Director: Bruno Dumont
Year Released: 2014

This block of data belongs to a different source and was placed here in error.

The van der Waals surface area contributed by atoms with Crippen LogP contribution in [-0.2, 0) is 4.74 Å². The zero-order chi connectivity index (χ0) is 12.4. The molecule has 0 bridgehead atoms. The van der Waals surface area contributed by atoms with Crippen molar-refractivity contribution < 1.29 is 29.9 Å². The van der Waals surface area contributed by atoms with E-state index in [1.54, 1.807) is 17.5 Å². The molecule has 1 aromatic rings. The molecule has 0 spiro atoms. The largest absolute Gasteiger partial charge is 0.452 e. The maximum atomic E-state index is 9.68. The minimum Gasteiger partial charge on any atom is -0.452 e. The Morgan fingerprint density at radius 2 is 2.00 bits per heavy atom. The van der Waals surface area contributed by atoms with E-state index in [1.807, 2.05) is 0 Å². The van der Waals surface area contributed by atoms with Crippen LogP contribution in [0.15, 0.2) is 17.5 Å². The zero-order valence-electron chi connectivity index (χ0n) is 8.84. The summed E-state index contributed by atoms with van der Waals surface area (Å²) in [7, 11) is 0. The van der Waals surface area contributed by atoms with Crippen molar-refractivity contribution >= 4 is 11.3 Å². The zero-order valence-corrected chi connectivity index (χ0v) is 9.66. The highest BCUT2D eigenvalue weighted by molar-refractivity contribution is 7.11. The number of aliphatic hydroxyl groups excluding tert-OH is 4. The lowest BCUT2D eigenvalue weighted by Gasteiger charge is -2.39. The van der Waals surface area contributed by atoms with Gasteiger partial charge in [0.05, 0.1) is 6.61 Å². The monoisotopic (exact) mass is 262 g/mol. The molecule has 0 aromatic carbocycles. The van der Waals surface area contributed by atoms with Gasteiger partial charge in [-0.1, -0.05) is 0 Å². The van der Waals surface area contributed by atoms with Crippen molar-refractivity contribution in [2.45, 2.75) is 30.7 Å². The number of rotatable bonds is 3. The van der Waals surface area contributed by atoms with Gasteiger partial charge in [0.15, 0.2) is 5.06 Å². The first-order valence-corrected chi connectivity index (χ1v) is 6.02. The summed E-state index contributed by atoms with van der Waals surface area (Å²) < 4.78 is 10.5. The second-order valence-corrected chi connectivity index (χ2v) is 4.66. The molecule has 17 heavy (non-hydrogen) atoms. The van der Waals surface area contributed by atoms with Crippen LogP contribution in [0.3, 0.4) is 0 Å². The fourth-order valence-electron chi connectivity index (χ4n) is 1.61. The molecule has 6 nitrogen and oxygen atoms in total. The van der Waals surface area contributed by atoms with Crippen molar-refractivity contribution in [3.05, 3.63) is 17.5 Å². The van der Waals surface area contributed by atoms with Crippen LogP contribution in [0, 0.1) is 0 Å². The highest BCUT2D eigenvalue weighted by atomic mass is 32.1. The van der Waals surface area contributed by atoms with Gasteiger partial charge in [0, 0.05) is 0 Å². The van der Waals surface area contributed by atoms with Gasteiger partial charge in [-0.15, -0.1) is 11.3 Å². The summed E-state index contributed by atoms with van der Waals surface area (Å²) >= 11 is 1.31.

In a remote village in France, somebody is murdering the residents and feeding their bodies to the livestock, which leads bumbling, foggy Commandant Van der Weyden (Bernard Pruvost) and his assistant Carpentier (Philippe Jore) to "investigate" the crimes (meaning: drive in circles); in the same region, tiny hooligan Quinquin (Alane Delhaye) and his buddies torment everyone in sight. Initially made for French TV, this is Dumont working on a kind-of meta-level - he's simultaneously revisiting old themes (spiritual torment, graphic torture) while subverting those themes with dry, black humor (which not something Bresson or Dreyer would have ever attempted): the church/funeral scene, for example, is laugh-out-loud hilarious. Dumont's penchant for working with non-professional and/or disabled performers also gives this an off-kilter vibe: Pruvost's endless facial tics and bizarre declarations make him a consistently unpredictable lead figure, while Delhaye's puggish troublemaker (he reminds me of Sluggo from the Nancy comic strip) adds sense of naive innocence (he's very protective of his girlfriend, Eve) to the depravity taking place all around him.